Saturday, 30 October 2010

Sarlat: Straight out of a fairytale

The medieval village of Sarlat in the Dordogne region is probably my favourite place so far. It's straight out of a fairytale (or fantasy novel) – narrow and winding cobbled laneways (many sans traffic); buildings built haphazardly, abutting and adjoining each other to fill every available space; turrets and towers denoting houses of note; wrought iron and stone-carved balconies; high-pitched roofs of layered stone; passages underneath archways; cathedral with old cemetery and recessed tombs to the rear; cafes and brasseries with chairs and tables out on the pavement; remnants of the old stone wall...


We took a walking tour around the village as part of our 'Dordogne in a day' tour, and our guide explained much of the local history and pointed out objects of interest. (The village grew around a large Benedictine abbey, and was the first in all France to be completely restored in the 1960s.) The following day we were at liberty to explore the town ourselves, and followed a walking route marked out on the tourist map. It's the most adorable little place, and it's easy to see why Sarlat has the reputation of being one of the most attractive villages in France today.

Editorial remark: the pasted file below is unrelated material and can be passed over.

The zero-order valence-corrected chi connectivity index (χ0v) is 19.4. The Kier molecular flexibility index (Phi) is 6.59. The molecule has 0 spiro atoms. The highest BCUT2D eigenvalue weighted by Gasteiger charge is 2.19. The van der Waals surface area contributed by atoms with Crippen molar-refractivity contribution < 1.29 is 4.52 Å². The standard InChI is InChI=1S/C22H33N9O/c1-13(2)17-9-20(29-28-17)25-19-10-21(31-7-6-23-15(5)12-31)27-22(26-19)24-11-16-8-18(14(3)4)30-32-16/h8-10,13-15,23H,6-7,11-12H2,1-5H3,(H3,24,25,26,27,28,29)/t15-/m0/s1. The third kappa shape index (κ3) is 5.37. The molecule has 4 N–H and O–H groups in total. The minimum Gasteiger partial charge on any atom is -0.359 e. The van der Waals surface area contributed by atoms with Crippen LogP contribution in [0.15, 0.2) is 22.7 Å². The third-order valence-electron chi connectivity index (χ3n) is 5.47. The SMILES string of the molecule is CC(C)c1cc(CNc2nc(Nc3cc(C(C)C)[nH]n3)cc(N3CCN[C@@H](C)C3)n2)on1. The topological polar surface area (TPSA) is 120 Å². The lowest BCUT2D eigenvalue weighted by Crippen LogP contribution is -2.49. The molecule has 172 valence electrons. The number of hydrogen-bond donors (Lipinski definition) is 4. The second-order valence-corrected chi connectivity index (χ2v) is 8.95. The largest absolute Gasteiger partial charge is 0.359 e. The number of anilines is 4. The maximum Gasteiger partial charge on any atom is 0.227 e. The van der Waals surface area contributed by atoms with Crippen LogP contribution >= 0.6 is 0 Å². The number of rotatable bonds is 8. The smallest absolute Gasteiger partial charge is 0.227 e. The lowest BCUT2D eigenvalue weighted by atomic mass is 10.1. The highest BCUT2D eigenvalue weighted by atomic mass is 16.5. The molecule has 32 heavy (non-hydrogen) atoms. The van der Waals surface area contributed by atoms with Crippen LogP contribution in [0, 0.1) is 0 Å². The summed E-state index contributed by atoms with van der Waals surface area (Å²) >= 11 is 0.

The region of the Dordogne has many beautiful villages smaller than Sarlat. Also known as 'Perigord', the region was the most hotly contested by the English and French during the 100 Years War, and thus most of the villages are fortified (including the abandoned La Roque St Christophe in my earlier post) and most have a chateau, which enhances their beauty. We visited a couple of these during our 'Dordogne in a day' tour, including Beynac (which has a fully restored and heavily fortified chateau at the top of a hill), and La Roque-Gageac (from which we rook a traditional boat ride down the Gabon River).

With its hills and winding roads, quaint cobbled towns and chateaus, the Dordogne/Perigord must surely be one of the most gorgeous parts of France, if not the world.

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